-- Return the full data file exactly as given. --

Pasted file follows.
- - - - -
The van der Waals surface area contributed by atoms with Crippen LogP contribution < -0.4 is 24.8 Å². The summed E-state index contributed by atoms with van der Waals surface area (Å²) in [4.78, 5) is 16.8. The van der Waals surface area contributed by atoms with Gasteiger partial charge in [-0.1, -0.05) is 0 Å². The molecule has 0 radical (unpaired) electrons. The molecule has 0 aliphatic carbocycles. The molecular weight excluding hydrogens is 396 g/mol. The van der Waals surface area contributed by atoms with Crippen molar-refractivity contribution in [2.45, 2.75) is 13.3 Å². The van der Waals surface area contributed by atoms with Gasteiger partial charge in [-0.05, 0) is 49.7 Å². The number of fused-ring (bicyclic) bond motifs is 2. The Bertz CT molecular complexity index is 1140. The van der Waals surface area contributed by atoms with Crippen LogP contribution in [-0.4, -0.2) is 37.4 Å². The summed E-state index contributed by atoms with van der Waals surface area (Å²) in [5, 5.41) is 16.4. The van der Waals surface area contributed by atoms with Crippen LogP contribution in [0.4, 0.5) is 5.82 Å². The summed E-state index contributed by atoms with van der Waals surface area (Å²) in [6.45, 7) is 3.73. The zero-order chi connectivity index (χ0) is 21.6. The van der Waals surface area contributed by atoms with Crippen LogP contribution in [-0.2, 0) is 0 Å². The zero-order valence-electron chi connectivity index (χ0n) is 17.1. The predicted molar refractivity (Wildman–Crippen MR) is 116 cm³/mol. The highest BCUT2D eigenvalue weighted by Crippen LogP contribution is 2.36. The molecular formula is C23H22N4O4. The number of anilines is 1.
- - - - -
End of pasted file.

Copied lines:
The van der Waals surface area contributed by atoms with Crippen LogP contribution < -0.4 is 24.8 Å². The summed E-state index contributed by atoms with van der Waals surface area (Å²) in [4.78, 5) is 16.8. The van der Waals surface area contributed by atoms with Gasteiger partial charge in [-0.1, -0.05) is 0 Å². The molecule has 0 radical (unpaired) electrons. The molecule has 0 aliphatic carbocycles. The molecular weight excluding hydrogens is 396 g/mol. The van der Waals surface area contributed by atoms with Crippen molar-refractivity contribution in [2.45, 2.75) is 13.3 Å². The van der Waals surface area contributed by atoms with Gasteiger partial charge in [-0.05, 0) is 49.7 Å². The number of fused-ring (bicyclic) bond motifs is 2. The Bertz CT molecular complexity index is 1140. The van der Waals surface area contributed by atoms with Crippen LogP contribution in [-0.4, -0.2) is 37.4 Å². The summed E-state index contributed by atoms with van der Waals surface area (Å²) in [5, 5.41) is 16.4. The van der Waals surface area contributed by atoms with Crippen LogP contribution in [0.4, 0.5) is 5.82 Å². The summed E-state index contributed by atoms with van der Waals surface area (Å²) in [6.45, 7) is 3.73. The zero-order chi connectivity index (χ0) is 21.6. The van der Waals surface area contributed by atoms with Crippen LogP contribution in [-0.2, 0) is 0 Å². The zero-order valence-electron chi connectivity index (χ0n) is 17.1. The predicted molar refractivity (Wildman–Crippen MR) is 116 cm³/mol. The highest BCUT2D eigenvalue weighted by Crippen LogP contribution is 2.36. The molecular formula is C23H22N4O4. The number of anilines is 1.